Part of the book: Diagnostic Techniques and Surgical Management of Brain Tumors
Resting-state fMRI has been widely applied in clinical research. Brain networks constructed by functional connectivity can reveal alterations related to disease and treatment. One of the major concerns of brain network application under clinical situations is how to analyze groups of data to find the potential biomarkers that can aid in diagnosis. In this paper, we briefly review common methods to construct brain networks from resting-state fMRI data, including different ways of the node definition and edge calculation. We focus on using a brain atlas to define nodes and estimate edges by static and dynamic functional connectivity. The directed connectivity method is also mentioned. We then discuss the challenges and pitfalls when analyzing groups of brain networks, including functional connectivity alterations, graph theory attributes analysis, and network-based statistics. Finally, we review the clinical application of resting-state fMRI in neurorehabilitation of spinal cord injury patients and stroke patients, the research on the mechanism and early diagnosis of neurodegenerative diseases, such as multiple system atrophy, as well as the research on brain functional network alteration of glioma patients.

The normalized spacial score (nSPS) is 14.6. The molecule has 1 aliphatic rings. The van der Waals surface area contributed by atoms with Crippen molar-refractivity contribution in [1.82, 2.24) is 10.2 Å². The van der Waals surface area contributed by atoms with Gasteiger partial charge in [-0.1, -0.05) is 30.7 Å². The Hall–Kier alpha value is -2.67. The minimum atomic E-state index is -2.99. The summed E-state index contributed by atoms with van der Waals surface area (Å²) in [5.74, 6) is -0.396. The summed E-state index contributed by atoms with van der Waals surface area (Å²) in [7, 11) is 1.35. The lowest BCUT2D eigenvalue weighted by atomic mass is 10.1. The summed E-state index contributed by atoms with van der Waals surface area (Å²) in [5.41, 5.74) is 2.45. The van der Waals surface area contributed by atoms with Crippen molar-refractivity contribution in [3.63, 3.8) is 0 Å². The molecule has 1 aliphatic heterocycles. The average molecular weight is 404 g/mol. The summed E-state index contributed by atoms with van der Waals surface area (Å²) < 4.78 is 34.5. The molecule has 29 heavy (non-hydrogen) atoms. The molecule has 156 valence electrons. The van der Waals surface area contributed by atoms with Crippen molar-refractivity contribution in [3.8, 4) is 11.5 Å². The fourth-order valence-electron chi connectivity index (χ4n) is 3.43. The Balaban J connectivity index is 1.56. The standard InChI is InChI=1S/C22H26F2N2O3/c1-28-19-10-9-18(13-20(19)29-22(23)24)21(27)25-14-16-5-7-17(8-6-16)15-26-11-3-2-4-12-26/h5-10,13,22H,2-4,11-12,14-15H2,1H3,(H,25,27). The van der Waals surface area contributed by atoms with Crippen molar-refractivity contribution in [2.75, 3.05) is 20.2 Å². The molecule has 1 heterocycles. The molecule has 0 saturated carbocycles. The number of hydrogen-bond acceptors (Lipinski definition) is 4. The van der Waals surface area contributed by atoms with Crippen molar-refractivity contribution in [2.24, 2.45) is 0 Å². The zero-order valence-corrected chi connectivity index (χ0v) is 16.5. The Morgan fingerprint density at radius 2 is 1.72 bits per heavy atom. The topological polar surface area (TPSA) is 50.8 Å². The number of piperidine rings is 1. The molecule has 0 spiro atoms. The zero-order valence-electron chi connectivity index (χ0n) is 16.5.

Part of the book: Neurophysiology